The CCE wouldn’t be able to operate without the dedication of our many volunteers. From our committee members to our podcast content teams, to our awards juries, and even those who have taken the time to provide your input at town hall meetings, we couldn’t keep the organization going without you.
From time to time, the CCE likes to recognize volunteers who have made outsized contributions to the organization, and this year we presented the Volunteer Recognition Award to someone who definitely deserves it.
Majda Drinnan has been a stalwart member of the CCE Awards committee for 11 years, as well as a jury head for the last 8 years (and a jury member before that). She manages all the trophies and certificates that are handed out at each ceremony.
In addition, she uses her glassmaking skills to create the CCE special awards each year. The trophies that we give out for the Lifetime and Career achievement awards are hand-made by Majda in her glass studio – they are each one-of-a-kind original works of art.
Thanks Majda for your continued dedication to the CCE!
In the photo series below, Majda demonstrates how the Special Awards are handmade in her glass studio.
Every award starts with a sheet of clear glass that’s cut into two circles. The two layers are then fused together to create a solid circle with rounded edges.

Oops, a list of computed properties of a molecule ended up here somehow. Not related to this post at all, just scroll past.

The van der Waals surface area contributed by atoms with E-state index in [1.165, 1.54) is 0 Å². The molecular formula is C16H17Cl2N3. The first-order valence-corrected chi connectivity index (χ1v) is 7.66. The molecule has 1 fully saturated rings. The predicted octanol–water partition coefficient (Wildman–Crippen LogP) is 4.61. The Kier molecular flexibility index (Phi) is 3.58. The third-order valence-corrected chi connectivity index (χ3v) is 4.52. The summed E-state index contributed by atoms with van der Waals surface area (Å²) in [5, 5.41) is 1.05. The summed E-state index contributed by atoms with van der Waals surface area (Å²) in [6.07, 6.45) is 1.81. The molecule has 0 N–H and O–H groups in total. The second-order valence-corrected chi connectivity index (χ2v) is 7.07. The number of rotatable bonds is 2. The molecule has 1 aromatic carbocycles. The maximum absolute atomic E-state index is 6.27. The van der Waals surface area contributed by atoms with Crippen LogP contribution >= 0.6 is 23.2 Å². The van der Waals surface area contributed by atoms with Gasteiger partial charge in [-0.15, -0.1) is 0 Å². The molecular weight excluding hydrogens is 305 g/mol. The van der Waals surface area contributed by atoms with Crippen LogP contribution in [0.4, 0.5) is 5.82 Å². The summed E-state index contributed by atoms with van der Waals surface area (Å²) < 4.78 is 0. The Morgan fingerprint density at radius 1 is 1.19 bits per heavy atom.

When the disc comes out of the kiln, it’s cleaned and placed on top of the CCE logo. The red paint is a mix of very fine red glass powder, water and aloe gel. After the paint is applied, it’s re-fired in the kiln.
After the glass paint has been applied to the glass, it’s put on a light table to check for holes. Then it goes back in the kiln to be fired. This process is repeated two to three times – paint, fire, paint, fire – until a nice solid colour is achieved with no holes.
The middle picture below shows the result after a second coat has been fired. You can see I’ve re-applied the glass paint over top of the two Cs, and the lighter coloured E still needs the second coat.
The finished award is then taken to get a wooden base put on it and engraved.
Out of the kiln and ready to drop off to the wood artist to engrave and create the bases.
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